Tommy's Country Ham House
Tommy's Country Ham House has welcomed so many politicians -- from mayors to former presidents -- that many political insiders regard the family-style restaurant as a launch pad to the presidency. South Carolinians have a saying: "The only way to the White House is through the Ham House."
But the 325-seat restaurant fills up quickly, even when the likes of former President George W. Bush and current presidential hopeful Newt Gingrich aren't paying a visit. "We serve a lot of people and the politicians want to come where people are," says owner Tommy Stevenson.
But what of his experience whipping up waffles for the presidential hopefuls? "It really helps my business," Stevenson says. "We get other outsiders that come in that don't normally come, and that brings in more business to my restaurant later. . . We see new faces in here every day, after and during the primaries."
Most memorable political moment: When George W. Bush visited the Ham House in 2000, animal-rights activists showed up wearing pink pig suits and dumping a truckload of manure in the street in front of the parking lot entrance. "It wasn't funny at the time but funny after you think about it," he says. "They locked the doors to the truck, so all the police could do was watch."
Related: The Business of Politics
When the Versailles Restaurant opened in 1971 in Miami's Little Havana neighborhood, many customers railed against Fidel Castro. The politically charged coffee corner, which since has expanded twice, has retained its vigor.
Former Presidents Reagan, Clinton and George W. Bush, along with other politicians, have regarded the Versailles Restaurant as a critical touchstone within the Cuban community. Although Cuban Americans tend to favor conservative candidates, the restaurant itself remains neutral, says Felipe Valls Jr. who co-owns the restaurant with his father. "We don't allow political signs or don't endorse political signs on the property. If they put one up, we take it down immediately."
But when it comes to reporters, camera crews and news trucks, Valls' view is the more, the merrier. "I do zero advertising," he says. During a visit to Versailles in November, former presidential candidate Herman Cain asked how to say "delicious" in Cuban instead of Spanish. The media quickly picked up the story. "They spent another three or four days ribbing him about it," Valls says. "You can't put a price on that kind of coverage."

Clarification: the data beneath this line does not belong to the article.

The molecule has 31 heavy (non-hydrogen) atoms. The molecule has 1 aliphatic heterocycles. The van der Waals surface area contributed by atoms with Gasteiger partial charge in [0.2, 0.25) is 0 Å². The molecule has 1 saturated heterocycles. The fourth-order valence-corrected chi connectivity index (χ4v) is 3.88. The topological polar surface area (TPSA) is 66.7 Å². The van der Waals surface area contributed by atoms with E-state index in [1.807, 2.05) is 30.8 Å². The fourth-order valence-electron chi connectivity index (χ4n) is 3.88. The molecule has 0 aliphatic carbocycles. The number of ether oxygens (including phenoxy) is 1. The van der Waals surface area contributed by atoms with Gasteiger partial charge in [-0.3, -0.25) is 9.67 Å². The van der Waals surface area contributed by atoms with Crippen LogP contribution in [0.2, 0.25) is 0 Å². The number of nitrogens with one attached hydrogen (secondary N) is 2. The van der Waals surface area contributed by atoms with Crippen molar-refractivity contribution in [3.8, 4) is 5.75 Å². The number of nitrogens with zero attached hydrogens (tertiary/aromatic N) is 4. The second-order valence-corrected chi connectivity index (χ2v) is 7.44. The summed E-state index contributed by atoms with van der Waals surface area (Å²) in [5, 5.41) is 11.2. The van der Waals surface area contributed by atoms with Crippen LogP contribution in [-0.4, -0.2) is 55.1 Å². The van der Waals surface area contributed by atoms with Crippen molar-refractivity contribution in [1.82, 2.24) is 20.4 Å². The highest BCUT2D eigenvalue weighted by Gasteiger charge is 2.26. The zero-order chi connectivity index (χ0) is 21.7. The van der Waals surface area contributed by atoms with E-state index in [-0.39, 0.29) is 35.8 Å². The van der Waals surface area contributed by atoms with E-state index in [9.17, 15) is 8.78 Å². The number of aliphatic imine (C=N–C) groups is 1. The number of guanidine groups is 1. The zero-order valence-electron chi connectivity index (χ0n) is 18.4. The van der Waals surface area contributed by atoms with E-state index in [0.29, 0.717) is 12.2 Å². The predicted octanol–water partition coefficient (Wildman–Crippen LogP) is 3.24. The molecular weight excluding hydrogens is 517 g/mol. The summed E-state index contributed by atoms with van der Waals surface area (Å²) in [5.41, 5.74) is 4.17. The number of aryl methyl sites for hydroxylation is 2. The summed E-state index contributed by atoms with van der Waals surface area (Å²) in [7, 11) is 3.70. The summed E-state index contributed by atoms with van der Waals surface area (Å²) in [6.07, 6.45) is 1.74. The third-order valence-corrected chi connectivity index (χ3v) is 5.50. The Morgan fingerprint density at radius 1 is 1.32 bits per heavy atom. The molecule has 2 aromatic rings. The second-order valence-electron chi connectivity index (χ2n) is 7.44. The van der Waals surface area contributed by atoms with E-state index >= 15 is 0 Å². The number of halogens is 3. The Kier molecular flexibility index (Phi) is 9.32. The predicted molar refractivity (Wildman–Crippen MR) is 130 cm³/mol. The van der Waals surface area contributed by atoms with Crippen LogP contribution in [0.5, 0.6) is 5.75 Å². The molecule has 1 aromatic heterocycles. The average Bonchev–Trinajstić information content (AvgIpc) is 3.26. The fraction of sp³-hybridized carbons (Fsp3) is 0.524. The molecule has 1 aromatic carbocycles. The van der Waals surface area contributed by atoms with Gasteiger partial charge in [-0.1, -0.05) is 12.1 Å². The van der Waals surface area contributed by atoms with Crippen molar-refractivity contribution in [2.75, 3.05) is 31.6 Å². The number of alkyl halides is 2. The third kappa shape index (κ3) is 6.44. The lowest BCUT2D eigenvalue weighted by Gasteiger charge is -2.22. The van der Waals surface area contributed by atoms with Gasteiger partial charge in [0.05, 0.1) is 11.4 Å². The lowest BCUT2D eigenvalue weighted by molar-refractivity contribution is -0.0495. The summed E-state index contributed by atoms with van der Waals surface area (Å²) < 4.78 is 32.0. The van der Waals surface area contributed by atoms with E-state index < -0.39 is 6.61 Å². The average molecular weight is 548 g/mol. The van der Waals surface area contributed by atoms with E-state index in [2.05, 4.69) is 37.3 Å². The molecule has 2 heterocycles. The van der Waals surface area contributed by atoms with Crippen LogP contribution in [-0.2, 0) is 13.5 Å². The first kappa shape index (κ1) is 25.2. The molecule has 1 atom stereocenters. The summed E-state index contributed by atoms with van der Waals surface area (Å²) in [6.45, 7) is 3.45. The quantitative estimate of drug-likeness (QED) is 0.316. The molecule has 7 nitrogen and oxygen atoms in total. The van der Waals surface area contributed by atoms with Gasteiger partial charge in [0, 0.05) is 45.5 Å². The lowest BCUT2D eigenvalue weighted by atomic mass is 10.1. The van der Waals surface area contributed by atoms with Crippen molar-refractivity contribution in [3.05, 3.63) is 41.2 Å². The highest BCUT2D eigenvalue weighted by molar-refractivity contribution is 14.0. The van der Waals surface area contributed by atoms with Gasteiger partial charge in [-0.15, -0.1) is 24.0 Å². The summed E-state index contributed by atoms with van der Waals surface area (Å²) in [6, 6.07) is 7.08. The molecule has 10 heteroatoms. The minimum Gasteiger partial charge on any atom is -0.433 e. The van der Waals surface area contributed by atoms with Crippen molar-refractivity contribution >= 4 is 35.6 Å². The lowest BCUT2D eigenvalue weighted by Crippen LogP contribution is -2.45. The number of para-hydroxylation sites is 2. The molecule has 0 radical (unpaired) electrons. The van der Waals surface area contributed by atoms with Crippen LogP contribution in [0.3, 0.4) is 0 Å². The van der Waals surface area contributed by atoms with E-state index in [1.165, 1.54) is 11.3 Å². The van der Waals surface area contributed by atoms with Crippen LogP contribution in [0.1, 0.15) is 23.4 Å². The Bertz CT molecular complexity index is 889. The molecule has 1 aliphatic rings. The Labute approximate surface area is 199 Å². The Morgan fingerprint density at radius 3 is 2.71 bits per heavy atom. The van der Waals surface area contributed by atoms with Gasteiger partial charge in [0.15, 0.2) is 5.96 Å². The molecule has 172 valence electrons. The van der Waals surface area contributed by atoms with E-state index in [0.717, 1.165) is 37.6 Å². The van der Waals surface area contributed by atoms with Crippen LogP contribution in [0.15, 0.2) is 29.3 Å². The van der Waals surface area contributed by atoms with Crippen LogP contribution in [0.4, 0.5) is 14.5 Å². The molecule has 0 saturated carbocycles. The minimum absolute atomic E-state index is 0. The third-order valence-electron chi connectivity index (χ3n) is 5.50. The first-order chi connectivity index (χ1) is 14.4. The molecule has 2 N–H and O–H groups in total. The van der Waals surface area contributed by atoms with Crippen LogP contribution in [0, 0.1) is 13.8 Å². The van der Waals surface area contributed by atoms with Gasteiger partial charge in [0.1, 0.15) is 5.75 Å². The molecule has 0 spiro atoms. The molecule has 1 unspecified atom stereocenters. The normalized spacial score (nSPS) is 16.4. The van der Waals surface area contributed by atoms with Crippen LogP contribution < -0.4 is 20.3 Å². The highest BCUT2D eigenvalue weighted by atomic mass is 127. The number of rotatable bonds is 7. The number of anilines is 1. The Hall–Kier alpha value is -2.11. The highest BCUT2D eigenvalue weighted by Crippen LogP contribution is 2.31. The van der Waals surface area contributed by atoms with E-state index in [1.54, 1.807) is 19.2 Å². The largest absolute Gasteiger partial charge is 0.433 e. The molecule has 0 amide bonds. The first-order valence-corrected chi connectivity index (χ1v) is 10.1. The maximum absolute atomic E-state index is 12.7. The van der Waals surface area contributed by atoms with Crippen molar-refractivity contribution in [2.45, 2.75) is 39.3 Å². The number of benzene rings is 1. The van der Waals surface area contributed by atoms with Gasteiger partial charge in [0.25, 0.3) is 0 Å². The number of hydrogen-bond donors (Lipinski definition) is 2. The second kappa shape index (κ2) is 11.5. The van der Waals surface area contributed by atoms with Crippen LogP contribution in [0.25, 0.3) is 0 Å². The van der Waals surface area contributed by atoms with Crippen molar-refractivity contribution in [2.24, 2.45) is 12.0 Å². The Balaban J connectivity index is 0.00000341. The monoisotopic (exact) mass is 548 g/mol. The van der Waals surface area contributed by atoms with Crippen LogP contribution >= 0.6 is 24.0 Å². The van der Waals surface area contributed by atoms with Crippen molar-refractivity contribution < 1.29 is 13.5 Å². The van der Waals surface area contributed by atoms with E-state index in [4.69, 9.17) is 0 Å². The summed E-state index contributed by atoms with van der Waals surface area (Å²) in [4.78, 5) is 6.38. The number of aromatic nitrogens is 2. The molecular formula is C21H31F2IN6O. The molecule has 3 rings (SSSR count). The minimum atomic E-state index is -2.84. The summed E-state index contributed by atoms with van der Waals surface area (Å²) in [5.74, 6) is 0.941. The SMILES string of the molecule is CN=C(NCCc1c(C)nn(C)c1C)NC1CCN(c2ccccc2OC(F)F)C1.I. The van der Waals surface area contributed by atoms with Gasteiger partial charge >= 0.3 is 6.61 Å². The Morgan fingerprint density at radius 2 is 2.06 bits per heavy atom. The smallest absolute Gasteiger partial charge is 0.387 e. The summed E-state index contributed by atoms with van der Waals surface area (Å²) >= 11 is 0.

Most memorable political moment: In 1977, when Bob Graham was campaigning for governor of Florida, he stopped at Versailles, put on a busboy's uniform and went to work. "He made a lot of headlines," Valls says. "It was funny because customers were surprised that he was working behind the counter when he spoke such good English."
Carson City, Nev.
For June Joplin, picking her coffee shop's location had more to do with the "energy of the building" than its proximity to the state legislature building, just across the street. But she's been elated by the consequences of that decision ever since.
Since opening Comma Coffee in 2000, not only has she sung to Jimmy Carter, she also has hosted everyone from Hillary Clinton and Barack Obama to Joe Biden and Dennis Kucinich. "It's been fabulous," Joplin says. "It put us on the national and international maps. Every time one of them came here, I would be asked to do radio interviews." She also notes that sales tend to perk up. When Ron Paul stopped by in 2007, about 300 people gathered in her 75-seat shop and overflowed into the business next door.
"I definitely notice an increase in sales," she says. "When the president of the U.S. comes in and orders a smoothie, you can't buy that kind of publicity. It's very good for business on all fronts."
Most memorable political moment: When Hillary Clinton visited the legislature's building in 2007, her assistant came in the shop and asked for tea for his boss. Joplin says she told the assistant: "Tell Hillary to come over and say hi." And she did. "I had 20 minutes to call everyone I knew," Joplin says.